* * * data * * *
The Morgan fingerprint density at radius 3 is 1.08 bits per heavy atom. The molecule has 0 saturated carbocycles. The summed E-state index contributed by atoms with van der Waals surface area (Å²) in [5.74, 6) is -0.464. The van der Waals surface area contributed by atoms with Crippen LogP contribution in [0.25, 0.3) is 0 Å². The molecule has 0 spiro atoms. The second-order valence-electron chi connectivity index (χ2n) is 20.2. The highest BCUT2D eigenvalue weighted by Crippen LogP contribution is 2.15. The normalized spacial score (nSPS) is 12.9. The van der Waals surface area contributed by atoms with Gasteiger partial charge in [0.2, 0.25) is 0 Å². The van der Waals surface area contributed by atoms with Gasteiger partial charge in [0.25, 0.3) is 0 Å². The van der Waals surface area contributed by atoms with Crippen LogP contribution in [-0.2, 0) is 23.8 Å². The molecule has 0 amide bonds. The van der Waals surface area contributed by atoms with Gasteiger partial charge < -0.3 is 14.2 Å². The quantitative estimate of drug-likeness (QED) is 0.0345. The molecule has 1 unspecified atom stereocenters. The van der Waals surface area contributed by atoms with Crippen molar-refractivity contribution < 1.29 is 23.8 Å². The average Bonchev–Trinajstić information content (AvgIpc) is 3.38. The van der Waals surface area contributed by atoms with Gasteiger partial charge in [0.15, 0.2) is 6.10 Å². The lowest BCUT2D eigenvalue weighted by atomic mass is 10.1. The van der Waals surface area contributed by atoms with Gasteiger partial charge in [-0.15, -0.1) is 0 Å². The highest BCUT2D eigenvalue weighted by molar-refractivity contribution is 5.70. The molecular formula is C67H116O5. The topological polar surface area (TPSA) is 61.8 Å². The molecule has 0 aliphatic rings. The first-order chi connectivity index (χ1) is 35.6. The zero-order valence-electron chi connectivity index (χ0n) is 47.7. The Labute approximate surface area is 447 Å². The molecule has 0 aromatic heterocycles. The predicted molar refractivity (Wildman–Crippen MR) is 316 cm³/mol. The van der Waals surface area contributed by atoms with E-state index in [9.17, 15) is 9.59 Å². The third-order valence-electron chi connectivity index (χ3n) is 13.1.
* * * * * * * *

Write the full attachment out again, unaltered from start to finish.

The Morgan fingerprint density at radius 3 is 1.08 bits per heavy atom. The molecule has 0 saturated carbocycles. The summed E-state index contributed by atoms with van der Waals surface area (Å²) in [5.74, 6) is -0.464. The van der Waals surface area contributed by atoms with Crippen LogP contribution in [0.25, 0.3) is 0 Å². The molecule has 0 spiro atoms. The second-order valence-electron chi connectivity index (χ2n) is 20.2. The highest BCUT2D eigenvalue weighted by Crippen LogP contribution is 2.15. The normalized spacial score (nSPS) is 12.9. The van der Waals surface area contributed by atoms with Gasteiger partial charge in [0.2, 0.25) is 0 Å². The van der Waals surface area contributed by atoms with Gasteiger partial charge in [0.25, 0.3) is 0 Å². The van der Waals surface area contributed by atoms with Crippen LogP contribution in [-0.2, 0) is 23.8 Å². The molecule has 0 amide bonds. The van der Waals surface area contributed by atoms with Gasteiger partial charge < -0.3 is 14.2 Å². The quantitative estimate of drug-likeness (QED) is 0.0345. The molecule has 1 unspecified atom stereocenters. The van der Waals surface area contributed by atoms with Crippen molar-refractivity contribution < 1.29 is 23.8 Å². The average Bonchev–Trinajstić information content (AvgIpc) is 3.38. The van der Waals surface area contributed by atoms with Gasteiger partial charge in [0.15, 0.2) is 6.10 Å². The lowest BCUT2D eigenvalue weighted by atomic mass is 10.1. The van der Waals surface area contributed by atoms with Gasteiger partial charge in [-0.15, -0.1) is 0 Å². The highest BCUT2D eigenvalue weighted by molar-refractivity contribution is 5.70. The molecular formula is C67H116O5. The topological polar surface area (TPSA) is 61.8 Å². The molecule has 0 aliphatic rings. The first-order chi connectivity index (χ1) is 35.6. The zero-order valence-electron chi connectivity index (χ0n) is 47.7. The Labute approximate surface area is 447 Å². The molecule has 0 aromatic heterocycles. The predicted molar refractivity (Wildman–Crippen MR) is 316 cm³/mol. The van der Waals surface area contributed by atoms with E-state index in [9.17, 15) is 9.59 Å². The third-order valence-electron chi connectivity index (χ3n) is 13.1.